In each portrait in Neak Sophal’s Flower exhibition, a Khmer woman gazes dispassionately into the camera, appearing to float among the garlands of flowers that envelop her face and hair.
At first glance, the image seems strikingly familiar, conjuring echoes of Millais’ Ophelia – the delicate heroine in Shakespeare’s Hamlet who is driven mad by the cruelty of her fiance, after he rejects her, questions her purity, and erodes her sense of self. In Hamlet, Ophelia drowns herself with flowers and herbs chosen to symbolise her plight.
It’s no coincidence that blossoming flowers are so widely used as a symbol of femininity around the world – especially for girls on the cusp of womanhood. Everything from European poetry to the hand gestures that underpin Khmer dance equates a woman’s identity with the flower-and-fruit cycle of blossom, bloom, withering and decay.
The metaphor reinforces the notion that women, like flowers, should be both beautiful and passive, attracting attention in to be picked, or fertilized. Flowers are simultaneously decorative and serve a sexual function – but they lack agency of their own. If like Ophelia, they are ignored or trampled, their existence becomes valueless. They disintegrate and die.
But Neak Sophal’s subjects are no Ophelias. Her images play with the connection between femininity, fragility, and flowers – and resist it.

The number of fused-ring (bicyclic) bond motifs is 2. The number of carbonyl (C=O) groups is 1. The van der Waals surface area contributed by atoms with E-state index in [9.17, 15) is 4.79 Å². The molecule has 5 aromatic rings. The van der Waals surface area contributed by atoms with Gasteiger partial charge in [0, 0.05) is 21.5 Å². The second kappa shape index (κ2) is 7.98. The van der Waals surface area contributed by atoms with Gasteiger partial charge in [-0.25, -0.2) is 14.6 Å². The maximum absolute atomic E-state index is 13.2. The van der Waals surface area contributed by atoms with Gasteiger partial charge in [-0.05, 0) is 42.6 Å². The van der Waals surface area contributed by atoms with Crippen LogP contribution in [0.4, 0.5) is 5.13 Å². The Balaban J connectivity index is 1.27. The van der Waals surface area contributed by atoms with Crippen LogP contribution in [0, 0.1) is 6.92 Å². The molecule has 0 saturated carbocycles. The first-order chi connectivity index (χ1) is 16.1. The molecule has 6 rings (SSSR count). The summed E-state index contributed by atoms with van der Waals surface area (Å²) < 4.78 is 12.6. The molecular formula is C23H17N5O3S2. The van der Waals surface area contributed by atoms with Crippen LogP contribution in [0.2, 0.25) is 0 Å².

Each image teases out a slightly different nuance in the relationship between the woman and the blossoms that surround her. At times, they seem to choke and clutch at her, dragging her into the darkness behind.
In the first image in the series, the woman’s garlands are not flowers at all, but broccoli and cauliflower arranged like flowers, subtly challenging rigid conceptions of what counts as beautiful, and feminine.
In another, blood-red flowers snake across a woman’s neck and chest, seeping stains into the white sheet she is wrapped in – the red, white and black mixing together Khmer wedding and funeral colours in an ambiguous blend of bloom, purity, and death. It’s a vivid reference to the Khmer proverb “Men are like gold, women are like white cloth”: the idea that men retain their value and can always be washed clean, while women are stained forever, becoming worthless.
But no matter how the flowers are arranged to frame and conceptualise her identity. in every portrait, the subject is defiant. She locks the camera with her eyes, tacitly asserting agency and pride, even as the tendrils creep over her skin.
The weight of this symbolism, of cultural expectation, may overwhelm or constrain me, each image seems to say, but it will not destroy who I am.
Unlike Ophelia, I will not drown.